By Laurene Williams, HoneyColony Original
“We but mirror the world. All the tendencies present in the outer world are to be found in the world of our body. If we could change ourselves, the tendencies in the world would also change. As a man changes his own nature, so does the attitude of the world change towards him. This is the divine mystery supreme. A wonderful thing it is and the source of our happiness. We need not wait to see what others do.” — Mahatma Gandhi
It’s not easy following in Gandhi’s footsteps and becoming a force for real change. Obama gave it a shot but his “change” went down the drain as soon as he started populating his payroll with bankers doused in bailout dollars and handpicked Monsanto execs pushing Roundup. With so many big business wheels set in motion, his primetime charisma just couldn’t swing it. Or maybe his style was all wrong—a curious combination of being too superhero-ish and singular?
Bees make for a better Gandhi. No one can get pissed at them when they break campaign promises. When they land on the cover of Time Magazine, no one can accuse them of trying to develop a cult of personality. They don’t charge for PSAs and they don’t have bad hair days.
And most importantly, when we blog about them, they don’t gripe about being misrepresented or misunderstood. Their publicists and spin doctors don’t call us. And maybe it’s this silence that makes the bees the ultimate face for social change.
Instead of protesting in the streets or doing gut-wrenching prison hunger strikes or camping out in Zuccotti Park or filing class action lawsuits, they simply lie down and die when we mistreat them.
They’re a reminder that people today, even in the age of lightning-fast social media and crazy connectivity, are on the slow train to destruction, completely dependent on a system of legislation that’s built out of bureaucratic scrap metal. The always over-the-fiscal-cliff budget that fuels K Street progress is completely out of touch with the junk in our air and the toxic sludge in our fatty tissue. Waiting for policymakers to act in time is like waiting for your grandfather to grow hair. It may never happen.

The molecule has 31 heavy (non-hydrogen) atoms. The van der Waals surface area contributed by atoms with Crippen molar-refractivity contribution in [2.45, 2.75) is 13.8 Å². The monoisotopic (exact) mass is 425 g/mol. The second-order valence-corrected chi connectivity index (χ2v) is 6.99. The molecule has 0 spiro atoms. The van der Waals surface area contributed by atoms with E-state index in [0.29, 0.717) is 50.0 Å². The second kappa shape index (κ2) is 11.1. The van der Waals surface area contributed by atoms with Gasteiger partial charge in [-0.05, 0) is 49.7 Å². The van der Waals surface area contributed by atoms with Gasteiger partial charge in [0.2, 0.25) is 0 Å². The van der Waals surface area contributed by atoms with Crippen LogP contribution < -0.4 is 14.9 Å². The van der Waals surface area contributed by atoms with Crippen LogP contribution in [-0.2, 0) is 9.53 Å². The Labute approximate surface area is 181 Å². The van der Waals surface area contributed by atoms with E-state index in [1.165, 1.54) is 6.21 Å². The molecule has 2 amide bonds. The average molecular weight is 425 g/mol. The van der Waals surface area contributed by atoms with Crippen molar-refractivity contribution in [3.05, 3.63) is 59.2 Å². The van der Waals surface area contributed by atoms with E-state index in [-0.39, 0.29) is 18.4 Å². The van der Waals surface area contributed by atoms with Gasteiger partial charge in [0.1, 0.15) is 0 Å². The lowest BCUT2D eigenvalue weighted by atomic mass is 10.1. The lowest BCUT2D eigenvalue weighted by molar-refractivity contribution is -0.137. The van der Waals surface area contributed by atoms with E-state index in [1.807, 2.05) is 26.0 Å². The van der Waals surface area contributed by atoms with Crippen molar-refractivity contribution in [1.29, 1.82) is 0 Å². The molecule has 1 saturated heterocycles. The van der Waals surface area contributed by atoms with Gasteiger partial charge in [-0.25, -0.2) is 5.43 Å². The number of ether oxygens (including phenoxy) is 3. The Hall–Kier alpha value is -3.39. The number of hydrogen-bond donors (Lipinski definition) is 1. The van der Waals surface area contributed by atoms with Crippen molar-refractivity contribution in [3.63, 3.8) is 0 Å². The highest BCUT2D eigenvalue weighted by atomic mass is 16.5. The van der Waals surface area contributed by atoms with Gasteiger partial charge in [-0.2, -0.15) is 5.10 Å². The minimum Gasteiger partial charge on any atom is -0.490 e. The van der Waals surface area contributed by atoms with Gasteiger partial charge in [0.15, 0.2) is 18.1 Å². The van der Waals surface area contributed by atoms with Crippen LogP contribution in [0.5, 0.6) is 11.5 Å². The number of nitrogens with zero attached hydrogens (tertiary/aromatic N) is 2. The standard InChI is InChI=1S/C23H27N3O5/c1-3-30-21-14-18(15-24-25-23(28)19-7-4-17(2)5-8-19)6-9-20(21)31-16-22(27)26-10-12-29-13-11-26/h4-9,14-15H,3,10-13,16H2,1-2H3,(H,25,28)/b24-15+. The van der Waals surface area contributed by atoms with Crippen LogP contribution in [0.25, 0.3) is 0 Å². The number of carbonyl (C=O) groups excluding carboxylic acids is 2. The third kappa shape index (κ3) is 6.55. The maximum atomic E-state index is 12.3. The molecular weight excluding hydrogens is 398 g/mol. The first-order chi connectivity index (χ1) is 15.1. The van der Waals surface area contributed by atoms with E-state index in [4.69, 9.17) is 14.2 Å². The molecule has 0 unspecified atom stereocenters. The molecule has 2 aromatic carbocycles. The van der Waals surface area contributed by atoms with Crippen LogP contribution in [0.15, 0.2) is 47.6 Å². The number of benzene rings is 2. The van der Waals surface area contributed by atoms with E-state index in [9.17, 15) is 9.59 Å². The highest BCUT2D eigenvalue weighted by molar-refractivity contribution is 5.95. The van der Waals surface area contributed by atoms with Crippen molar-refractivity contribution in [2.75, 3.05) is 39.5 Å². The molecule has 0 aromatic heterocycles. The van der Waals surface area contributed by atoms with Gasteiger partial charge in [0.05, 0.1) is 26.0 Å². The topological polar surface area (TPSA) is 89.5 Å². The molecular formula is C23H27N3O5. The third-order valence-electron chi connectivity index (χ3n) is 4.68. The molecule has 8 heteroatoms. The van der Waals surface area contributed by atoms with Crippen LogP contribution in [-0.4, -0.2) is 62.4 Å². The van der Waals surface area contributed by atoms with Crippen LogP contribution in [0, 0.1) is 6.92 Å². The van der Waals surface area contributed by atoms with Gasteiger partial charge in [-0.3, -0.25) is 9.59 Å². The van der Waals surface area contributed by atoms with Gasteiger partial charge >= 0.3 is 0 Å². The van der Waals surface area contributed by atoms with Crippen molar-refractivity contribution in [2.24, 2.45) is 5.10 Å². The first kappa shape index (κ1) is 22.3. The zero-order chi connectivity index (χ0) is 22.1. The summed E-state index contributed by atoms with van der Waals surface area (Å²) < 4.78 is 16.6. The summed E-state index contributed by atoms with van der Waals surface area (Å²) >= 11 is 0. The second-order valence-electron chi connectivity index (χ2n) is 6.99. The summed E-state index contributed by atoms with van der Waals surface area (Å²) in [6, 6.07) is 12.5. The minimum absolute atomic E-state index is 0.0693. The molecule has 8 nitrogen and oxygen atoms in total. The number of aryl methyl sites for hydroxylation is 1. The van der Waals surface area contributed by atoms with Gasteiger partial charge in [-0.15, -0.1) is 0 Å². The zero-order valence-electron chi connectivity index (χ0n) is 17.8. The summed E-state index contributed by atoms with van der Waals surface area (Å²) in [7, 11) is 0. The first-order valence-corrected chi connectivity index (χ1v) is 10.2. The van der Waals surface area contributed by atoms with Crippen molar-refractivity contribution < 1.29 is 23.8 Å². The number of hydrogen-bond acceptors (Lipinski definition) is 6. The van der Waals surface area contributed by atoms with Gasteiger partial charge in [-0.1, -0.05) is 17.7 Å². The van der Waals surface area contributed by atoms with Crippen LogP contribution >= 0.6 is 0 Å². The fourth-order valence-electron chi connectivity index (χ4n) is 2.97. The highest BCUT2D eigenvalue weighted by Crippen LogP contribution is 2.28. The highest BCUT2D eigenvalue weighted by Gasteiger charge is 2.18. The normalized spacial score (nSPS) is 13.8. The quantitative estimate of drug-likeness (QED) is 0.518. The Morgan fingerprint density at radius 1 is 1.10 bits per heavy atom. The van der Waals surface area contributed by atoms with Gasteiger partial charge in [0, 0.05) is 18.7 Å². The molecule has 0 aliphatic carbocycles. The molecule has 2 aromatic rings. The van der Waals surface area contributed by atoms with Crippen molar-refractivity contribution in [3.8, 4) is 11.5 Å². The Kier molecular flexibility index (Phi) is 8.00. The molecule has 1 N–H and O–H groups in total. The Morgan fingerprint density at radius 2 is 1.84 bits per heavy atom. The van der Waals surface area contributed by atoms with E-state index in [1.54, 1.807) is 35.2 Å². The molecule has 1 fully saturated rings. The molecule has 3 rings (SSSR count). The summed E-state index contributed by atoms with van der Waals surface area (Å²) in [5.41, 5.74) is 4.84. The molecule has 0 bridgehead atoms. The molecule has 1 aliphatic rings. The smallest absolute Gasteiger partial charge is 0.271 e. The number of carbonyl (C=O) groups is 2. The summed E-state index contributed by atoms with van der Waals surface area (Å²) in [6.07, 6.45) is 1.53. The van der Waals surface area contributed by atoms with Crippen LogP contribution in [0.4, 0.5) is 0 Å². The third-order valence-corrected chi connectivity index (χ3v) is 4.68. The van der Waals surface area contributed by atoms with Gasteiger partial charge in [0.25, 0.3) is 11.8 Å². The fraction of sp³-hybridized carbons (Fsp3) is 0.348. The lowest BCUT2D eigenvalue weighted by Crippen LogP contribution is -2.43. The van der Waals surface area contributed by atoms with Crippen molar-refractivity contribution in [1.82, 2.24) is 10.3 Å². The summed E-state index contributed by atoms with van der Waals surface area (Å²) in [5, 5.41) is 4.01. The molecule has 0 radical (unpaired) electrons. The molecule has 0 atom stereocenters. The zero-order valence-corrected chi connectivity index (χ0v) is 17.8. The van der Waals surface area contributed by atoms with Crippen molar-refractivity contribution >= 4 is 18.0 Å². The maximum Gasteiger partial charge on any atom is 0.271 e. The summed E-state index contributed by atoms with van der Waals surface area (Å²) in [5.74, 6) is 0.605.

News analysts can moan about what’s really causing the bee die-off catastrophe, but the problem isn’t that this group or that group got their facts screwed up, or that some non-profit wonks are too partisan. It’s that we have too many problems to choose from. Like Gandhi in India in 1930, the bees are struggling with an onslaught of ills. We could each write a book listing the many ways we’re telling these pollinators to drop dead. Instead, we begrudgingly feast on Bee Die-Off Eco-Soup.
Bee Die-Off Eco-Soup ~ Recipe for Disaster
Recipe makes about 7 billion servings
• a few oceans’ worth of polluted water containing plastic bags, DVDs, electronics, and everything else in the Great Pacific Garbage Patch
• 2 billion pounds of pesticides strong enough to make organisms mutate
• 700 billion metric tons of CO2 emissions from every industrial plant and motor vehicle on Earth
• 200 billion teaspoons of fracking juice
• 999 zillion pounds of genetically modified seeds
• 4 trillion tons of genetically modified organisms
• 8 trillion buckets of chemical run-off water from health and household products, and the foods in our bathrooms and kitchens
• hot pepper
1. Bring the ocean water to a boil. Add the hot pepper and the 700 billion metric tons of CO2 emissions. Cook for a long time.
2. Add the pesticides and the genetically modified seeds. Stir. Turn heat to low and cook forever.
3. Add red dye #40 for color (optional, if you have some on hand).
4. Add GMO chicken, beef, or tofu (optional).
5. Add the remaining ingredients and keep stirring.
6. Garnish with leftover meds from your old prescription bottles. Pop the caps and shake to taste. Serve hot.
This stuff is addictive, like crack, cigarettes, peach cobbler, or Coke. So we know what’s upon us. All of us who aim for alternative healthy lifestyles, who try to avoid everything but the perimeter of the grocery store, are aware that change has to happen in our households—in whatever ways we can afford to modify old habits.
Then maybe, if we’re lucky, the bees will come back in full swing.
Bee The Change.